Some people don't worry about their free time. Maybe they have a passion like playing golf or going to the movies or logrolling that they indulge whenever possible. Maybe they have little free time because of family obligations, house-cleaning, bill-paying, and work. In either case, these people don't have to think up new ways to entertain themselves. The question "What do you want to do this weekend?" is rarely asked.
Not us. Most every week, around Thursday, a sort of activity anxiety sets in around our house, and we begin asking that dreaded question. The initial answer is, inevitably, "I don't know. What do you want to do?" Then comes the brainstorming, wherein all manner of implausible excursions are proposed. We operate around the idea that walking out the door and doing "things" is good for us. We have conditioned ourselves to believe that going out to the museum or to a lecture or to the park or to a festival, or even to the bookstore, makes us better humans. We improve ourselves merely by not staying at home. Plus, when we're asked what we did over the weekend, we have a better answer than "oh, nothing."
But really, this last part seems to be the key. Because for all our efforts and energies spent on finding that elusive "something to do," we're at least semi-homebodies at heart. What often drives us to go out is not a genuine desire, but the mistaken notion that staying at home should be equated with worthlessness and laziness. Thus it's believed that going to a history museum has more merit than watching documentaries on the History Channel. Reading a book at the park, with blanket and picnic basket in tow, becomes in such warped minds an intellectual and cultural pursuit, but reading the same book while wearing a robe and lying on the couch constitutes nothing but loafing.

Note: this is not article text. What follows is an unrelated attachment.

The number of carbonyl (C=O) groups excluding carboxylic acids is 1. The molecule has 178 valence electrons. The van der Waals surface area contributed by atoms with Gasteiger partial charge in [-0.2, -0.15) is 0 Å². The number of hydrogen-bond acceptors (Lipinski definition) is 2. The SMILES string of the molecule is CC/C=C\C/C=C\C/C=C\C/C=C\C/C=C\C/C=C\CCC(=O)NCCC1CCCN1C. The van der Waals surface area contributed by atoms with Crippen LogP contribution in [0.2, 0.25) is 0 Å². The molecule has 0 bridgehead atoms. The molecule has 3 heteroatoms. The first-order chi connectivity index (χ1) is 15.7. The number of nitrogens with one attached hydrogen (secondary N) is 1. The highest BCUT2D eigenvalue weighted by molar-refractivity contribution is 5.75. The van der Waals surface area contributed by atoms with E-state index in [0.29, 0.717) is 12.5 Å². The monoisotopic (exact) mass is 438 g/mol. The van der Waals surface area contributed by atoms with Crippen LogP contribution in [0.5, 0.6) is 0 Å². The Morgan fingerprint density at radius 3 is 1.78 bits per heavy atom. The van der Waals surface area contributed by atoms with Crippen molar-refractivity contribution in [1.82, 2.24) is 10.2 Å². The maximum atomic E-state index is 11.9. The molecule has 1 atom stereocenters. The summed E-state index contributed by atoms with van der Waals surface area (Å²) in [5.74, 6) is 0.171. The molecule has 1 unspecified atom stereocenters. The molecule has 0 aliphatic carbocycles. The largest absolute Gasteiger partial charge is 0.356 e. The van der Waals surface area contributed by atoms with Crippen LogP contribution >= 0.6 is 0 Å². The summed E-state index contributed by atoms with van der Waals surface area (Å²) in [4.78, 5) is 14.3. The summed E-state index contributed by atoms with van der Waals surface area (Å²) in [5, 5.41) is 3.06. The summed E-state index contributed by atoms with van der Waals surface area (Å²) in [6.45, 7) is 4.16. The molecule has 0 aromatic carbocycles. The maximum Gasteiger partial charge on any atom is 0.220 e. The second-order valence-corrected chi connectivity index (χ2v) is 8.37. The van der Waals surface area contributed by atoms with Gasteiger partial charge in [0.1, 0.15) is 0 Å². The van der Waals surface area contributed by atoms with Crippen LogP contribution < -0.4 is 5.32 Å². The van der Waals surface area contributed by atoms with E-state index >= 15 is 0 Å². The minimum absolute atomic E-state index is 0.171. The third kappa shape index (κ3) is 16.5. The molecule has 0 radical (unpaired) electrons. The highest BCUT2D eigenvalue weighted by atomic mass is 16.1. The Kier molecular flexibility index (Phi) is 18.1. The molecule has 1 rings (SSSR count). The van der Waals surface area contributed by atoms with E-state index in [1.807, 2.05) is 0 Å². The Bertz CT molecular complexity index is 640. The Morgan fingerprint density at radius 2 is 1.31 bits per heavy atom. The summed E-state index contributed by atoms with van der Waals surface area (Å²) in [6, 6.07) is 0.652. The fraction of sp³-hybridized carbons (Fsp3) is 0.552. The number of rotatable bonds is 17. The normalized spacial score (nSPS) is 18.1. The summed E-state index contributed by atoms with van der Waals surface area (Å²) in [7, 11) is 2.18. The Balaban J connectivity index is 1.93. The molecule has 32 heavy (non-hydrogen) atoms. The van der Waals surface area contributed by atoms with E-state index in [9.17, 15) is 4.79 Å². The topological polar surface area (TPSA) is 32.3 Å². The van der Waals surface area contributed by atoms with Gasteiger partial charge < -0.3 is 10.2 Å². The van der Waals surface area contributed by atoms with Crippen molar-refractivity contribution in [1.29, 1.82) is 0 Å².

The point is, the stigma attached to "doing nothing" in most cases cannot be justified. You reach a point in your life, as we are beginning to around our house (it's called marriage), when going out for its own sake is no longer good enough. Sure, we still go out, but we do it out of real interest rather than some false obligation to ourselves. Hanging around the ol' homestead has gradually revealed some of its most attractive features. We once thought an empty weekend calendar spelled L-O-S-E-R, but we're beginning to see how loafing and laziness and wasted days can be sublime luxuries. But best of all we are ridding our lives of that awful question; "What do you want to do this weekend?" has become "Do you want to do anything this weekend?"